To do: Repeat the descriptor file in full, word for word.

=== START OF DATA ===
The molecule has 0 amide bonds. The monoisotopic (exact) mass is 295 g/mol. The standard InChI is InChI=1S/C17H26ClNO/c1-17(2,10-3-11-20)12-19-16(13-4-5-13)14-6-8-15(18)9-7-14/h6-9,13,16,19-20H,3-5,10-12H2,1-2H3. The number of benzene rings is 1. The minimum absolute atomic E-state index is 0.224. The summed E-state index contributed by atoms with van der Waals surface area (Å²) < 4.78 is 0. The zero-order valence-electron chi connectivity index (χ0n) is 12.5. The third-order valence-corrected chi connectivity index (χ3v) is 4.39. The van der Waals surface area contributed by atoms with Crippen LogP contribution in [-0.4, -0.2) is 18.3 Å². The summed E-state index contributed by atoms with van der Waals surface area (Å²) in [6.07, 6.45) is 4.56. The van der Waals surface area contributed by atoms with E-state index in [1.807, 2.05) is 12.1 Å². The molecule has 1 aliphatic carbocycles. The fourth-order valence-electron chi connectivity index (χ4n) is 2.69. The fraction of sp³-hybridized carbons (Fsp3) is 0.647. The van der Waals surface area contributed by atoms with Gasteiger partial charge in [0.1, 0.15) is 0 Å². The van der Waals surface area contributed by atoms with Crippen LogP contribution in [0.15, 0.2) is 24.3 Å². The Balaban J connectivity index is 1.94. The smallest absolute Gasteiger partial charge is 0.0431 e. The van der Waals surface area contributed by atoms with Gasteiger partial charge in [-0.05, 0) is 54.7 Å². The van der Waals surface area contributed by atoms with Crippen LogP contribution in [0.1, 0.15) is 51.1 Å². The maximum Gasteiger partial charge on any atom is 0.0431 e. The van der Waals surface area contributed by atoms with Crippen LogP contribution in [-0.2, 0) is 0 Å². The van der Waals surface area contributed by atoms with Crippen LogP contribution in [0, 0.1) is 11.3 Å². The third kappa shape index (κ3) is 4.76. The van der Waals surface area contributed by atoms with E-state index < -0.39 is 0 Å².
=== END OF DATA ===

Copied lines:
The molecule has 0 amide bonds. The monoisotopic (exact) mass is 295 g/mol. The standard InChI is InChI=1S/C17H26ClNO/c1-17(2,10-3-11-20)12-19-16(13-4-5-13)14-6-8-15(18)9-7-14/h6-9,13,16,19-20H,3-5,10-12H2,1-2H3. The number of benzene rings is 1. The minimum absolute atomic E-state index is 0.224. The summed E-state index contributed by atoms with van der Waals surface area (Å²) < 4.78 is 0. The zero-order valence-electron chi connectivity index (χ0n) is 12.5. The third-order valence-corrected chi connectivity index (χ3v) is 4.39. The van der Waals surface area contributed by atoms with Crippen LogP contribution in [-0.4, -0.2) is 18.3 Å². The summed E-state index contributed by atoms with van der Waals surface area (Å²) in [6.07, 6.45) is 4.56. The van der Waals surface area contributed by atoms with E-state index in [1.807, 2.05) is 12.1 Å². The molecule has 1 aliphatic carbocycles. The fourth-order valence-electron chi connectivity index (χ4n) is 2.69. The fraction of sp³-hybridized carbons (Fsp3) is 0.647. The van der Waals surface area contributed by atoms with Gasteiger partial charge in [0.1, 0.15) is 0 Å². The van der Waals surface area contributed by atoms with Crippen LogP contribution in [0.15, 0.2) is 24.3 Å². The Balaban J connectivity index is 1.94. The smallest absolute Gasteiger partial charge is 0.0431 e. The van der Waals surface area contributed by atoms with Gasteiger partial charge in [-0.05, 0) is 54.7 Å². The van der Waals surface area contributed by atoms with Crippen LogP contribution in [0.1, 0.15) is 51.1 Å². The maximum Gasteiger partial charge on any atom is 0.0431 e. The van der Waals surface area contributed by atoms with Crippen LogP contribution in [-0.2, 0) is 0 Å². The van der Waals surface area contributed by atoms with Crippen LogP contribution in [0, 0.1) is 11.3 Å². The third kappa shape index (κ3) is 4.76. The van der Waals surface area contributed by atoms with E-state index < -0.39 is 0 Å².